Delhi schools reopening: Parents divided amid concerns around imminent third Covid wave – Times of India

By | August 26, 2021


NEW DELHI: Amid concerns of a possible third wave of Covid-19 in the coming months, parents are divided over the plan to reopen schools in the national capital.

An expert committee set up by the Delhi Disaster Management Authority (DDMA) has recommended a phase-wise reopening of schools in the national capital beginning September.

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While few believe its high time the schools are reopened as the learning loss is huge, others feel there is no harm in waiting for few more weeks or a month as experts have been warning of a possible third wave.

“The risk is not over yet. Reopening schools right before October-November during which the third wave has been predicted by experts is not a wise decision. A system for online learning is already in place and extending it for few weeks or a month more will not cause any major harm when schools have been closed for so long already,” said Aparajita Gautam, President, Delhi Parents’ Association.

Deeksha Verma, the mother of a nine-year-old, said, “A flexible plan is a better option. If schools have to be reopened, they should not resume full-time classes. There can be blended learning in beginning. We all know several countries are seeing a resurgence in cases and we could be next”.

The All India Parents’ Association (AIPA), however, has been demanding the reopening of schools.

“What is the justification in indefinitely delaying reopening of schools in Delhi? Like 2020-21, 2021-22 is also becoming zero academic year,” AIPA President Ashok Agarwal said.

Echoing his views, Nishant Bhardwaj, father of twins studying in class 8 said, “The government has already indicated that parental consent will be necessary for children to attend school and those who do not want will be able to attend online classes. What is the issue then? If some parents are not in favour, they can choose not to send their wards.”

Several school principals and education experts, however, are in favour of reopening schools.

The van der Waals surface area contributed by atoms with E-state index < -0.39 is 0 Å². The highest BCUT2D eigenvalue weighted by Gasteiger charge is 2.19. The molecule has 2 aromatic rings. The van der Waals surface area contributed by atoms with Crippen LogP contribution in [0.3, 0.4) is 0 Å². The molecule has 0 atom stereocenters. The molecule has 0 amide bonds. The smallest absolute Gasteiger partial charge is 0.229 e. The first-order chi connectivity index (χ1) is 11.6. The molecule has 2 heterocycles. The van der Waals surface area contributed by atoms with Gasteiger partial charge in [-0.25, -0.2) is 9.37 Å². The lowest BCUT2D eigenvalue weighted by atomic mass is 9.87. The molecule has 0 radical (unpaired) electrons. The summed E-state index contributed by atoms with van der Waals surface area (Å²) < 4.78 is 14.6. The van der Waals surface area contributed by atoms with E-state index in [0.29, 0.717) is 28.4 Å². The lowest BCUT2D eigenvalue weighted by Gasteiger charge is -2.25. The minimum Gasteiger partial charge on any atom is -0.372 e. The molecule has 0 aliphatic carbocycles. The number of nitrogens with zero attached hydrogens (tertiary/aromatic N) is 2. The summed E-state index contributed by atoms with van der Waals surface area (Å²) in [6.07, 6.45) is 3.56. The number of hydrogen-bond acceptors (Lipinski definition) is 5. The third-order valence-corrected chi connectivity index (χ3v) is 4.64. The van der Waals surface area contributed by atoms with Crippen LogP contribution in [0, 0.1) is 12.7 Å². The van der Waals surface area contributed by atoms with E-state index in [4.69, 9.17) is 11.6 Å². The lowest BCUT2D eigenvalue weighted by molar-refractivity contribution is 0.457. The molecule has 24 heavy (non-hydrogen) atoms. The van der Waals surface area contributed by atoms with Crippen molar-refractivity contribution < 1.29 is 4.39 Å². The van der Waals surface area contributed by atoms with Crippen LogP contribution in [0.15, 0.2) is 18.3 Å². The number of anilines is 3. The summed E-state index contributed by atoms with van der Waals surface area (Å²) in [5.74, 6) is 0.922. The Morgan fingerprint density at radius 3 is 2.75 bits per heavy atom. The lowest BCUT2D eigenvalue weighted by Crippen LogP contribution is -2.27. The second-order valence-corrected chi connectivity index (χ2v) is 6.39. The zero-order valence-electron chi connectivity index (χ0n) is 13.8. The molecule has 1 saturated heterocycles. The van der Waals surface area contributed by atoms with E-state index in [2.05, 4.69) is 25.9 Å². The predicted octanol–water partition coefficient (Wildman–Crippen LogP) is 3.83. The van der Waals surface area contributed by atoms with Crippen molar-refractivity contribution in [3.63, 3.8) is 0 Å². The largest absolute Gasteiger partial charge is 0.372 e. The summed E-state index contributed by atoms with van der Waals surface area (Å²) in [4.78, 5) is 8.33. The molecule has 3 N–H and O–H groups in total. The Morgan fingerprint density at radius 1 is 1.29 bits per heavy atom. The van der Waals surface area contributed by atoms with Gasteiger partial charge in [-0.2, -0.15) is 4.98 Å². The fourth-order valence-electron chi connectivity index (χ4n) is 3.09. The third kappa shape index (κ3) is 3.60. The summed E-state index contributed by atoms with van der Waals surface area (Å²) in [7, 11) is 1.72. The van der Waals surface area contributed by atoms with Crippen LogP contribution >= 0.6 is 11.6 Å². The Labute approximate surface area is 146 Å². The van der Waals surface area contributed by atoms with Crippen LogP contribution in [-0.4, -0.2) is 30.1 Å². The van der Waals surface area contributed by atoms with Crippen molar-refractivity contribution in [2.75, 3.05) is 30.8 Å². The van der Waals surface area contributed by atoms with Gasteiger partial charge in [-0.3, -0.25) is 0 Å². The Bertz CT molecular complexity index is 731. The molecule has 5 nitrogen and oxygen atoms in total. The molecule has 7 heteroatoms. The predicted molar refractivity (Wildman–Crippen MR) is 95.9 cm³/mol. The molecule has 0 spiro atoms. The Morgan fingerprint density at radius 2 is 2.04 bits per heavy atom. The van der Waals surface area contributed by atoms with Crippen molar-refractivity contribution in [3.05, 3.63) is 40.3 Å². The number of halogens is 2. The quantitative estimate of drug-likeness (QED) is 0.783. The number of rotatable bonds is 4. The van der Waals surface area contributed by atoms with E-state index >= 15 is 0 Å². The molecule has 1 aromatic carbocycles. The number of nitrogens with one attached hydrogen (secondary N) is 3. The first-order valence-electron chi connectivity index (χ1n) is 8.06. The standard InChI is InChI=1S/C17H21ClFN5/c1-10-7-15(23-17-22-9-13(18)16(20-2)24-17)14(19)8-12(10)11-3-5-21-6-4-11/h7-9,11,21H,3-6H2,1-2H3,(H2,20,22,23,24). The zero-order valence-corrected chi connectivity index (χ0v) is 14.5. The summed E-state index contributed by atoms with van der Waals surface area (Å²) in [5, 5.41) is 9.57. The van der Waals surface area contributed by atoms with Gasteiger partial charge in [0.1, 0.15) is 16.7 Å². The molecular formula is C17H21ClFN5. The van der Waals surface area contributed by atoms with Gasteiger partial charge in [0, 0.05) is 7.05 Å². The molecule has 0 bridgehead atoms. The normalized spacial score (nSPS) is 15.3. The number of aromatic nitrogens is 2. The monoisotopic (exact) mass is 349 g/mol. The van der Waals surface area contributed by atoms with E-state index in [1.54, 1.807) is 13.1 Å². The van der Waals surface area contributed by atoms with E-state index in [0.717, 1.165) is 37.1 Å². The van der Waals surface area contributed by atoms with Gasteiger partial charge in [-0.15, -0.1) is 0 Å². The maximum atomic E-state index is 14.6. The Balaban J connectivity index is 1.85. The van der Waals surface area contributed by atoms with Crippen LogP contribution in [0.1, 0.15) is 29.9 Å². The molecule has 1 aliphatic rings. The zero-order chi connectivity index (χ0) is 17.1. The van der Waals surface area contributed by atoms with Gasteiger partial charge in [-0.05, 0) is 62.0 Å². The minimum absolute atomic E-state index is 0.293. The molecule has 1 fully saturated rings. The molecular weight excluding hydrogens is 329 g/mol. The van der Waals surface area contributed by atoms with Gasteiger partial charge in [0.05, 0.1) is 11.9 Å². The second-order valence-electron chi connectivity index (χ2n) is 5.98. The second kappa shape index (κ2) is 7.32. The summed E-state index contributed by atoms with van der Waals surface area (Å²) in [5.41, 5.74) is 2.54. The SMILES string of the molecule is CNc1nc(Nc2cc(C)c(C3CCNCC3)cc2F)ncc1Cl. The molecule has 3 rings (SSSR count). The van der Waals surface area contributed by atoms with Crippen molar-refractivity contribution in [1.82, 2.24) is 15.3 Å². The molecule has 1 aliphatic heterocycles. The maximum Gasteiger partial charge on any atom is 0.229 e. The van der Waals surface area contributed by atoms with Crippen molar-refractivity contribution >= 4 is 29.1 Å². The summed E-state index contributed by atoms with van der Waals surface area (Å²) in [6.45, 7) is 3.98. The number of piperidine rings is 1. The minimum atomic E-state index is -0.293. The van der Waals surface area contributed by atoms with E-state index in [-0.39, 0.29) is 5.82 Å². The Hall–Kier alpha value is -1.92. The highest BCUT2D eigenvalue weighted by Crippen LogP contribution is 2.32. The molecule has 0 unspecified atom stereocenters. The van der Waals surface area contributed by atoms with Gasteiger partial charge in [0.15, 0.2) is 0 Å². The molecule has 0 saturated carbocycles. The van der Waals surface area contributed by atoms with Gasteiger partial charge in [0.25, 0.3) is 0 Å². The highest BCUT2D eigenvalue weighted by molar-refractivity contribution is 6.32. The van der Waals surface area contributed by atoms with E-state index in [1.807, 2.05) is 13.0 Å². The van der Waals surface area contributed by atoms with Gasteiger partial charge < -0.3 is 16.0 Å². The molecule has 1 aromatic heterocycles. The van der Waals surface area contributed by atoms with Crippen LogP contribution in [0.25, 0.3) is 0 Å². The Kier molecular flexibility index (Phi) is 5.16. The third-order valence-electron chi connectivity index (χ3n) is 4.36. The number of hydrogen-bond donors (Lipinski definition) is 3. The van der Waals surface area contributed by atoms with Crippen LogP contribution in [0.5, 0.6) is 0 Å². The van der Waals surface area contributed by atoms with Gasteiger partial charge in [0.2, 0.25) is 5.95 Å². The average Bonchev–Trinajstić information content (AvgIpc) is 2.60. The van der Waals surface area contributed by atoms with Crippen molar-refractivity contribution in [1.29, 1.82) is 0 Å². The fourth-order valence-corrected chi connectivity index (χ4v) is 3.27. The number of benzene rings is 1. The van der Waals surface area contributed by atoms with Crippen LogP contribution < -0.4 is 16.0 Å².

“School plays a requisite role in the holistic development of a child and it has been over 16 months since these institutions have been shut due to the Covid pandemic. The schools should reopen and physical classes should start in a graded manner keeping in mind the wellbeing of each and every stakeholder,” said Anshu Mittal, Principal, MRG School, Rohini.

“It’s high time we should welcome students back to school to break the monotonous cycle of remote learning. This will help schools to traverse the learning gaps and students to cope with the learning outcomes,” Mittal said.

Anirudh Khaitan, Treasurer, FICCI ARISE, a collegium of stakeholders aimed at promoting quality education, said Covid-19 has had a dire impact on students across the country.

“Apart from learning loss, they are suffering from a lack of social skills. There is also an increase in the impact on their academic skill set, mental health and emotional well-being too,” he said.

“However, there are critics who are concerned about the imminent third wave coming in and the reopening of schools. Therefore, to ensure the utmost safety of the students, schools need to take bold decisions about reopening with strict protocols in place,” he added.

In its report submitted on Wednesday, the DDMA panel recommended that students from senior classes be called in the first phase followed by the middle-grade students and ultimately the primary classes.

The committee has also said that willing parents should have the option of sending their child to school and others can opt for online classes.

Schools in the national capital were ordered shut last year in March ahead of a nationwide lockdown to contain the spread of coronavirus.

While several states started partial reopening of schools in October last year, the Delhi government allowed physical classes only for grades 9-12 in January this year, which were again suspended following the exponential rise in Covid-19 cases during the aggressive second wave.

Currently, students of classes 10, 11 and 12 can visit schools with the consent of parents for admission and board exam-related activities.





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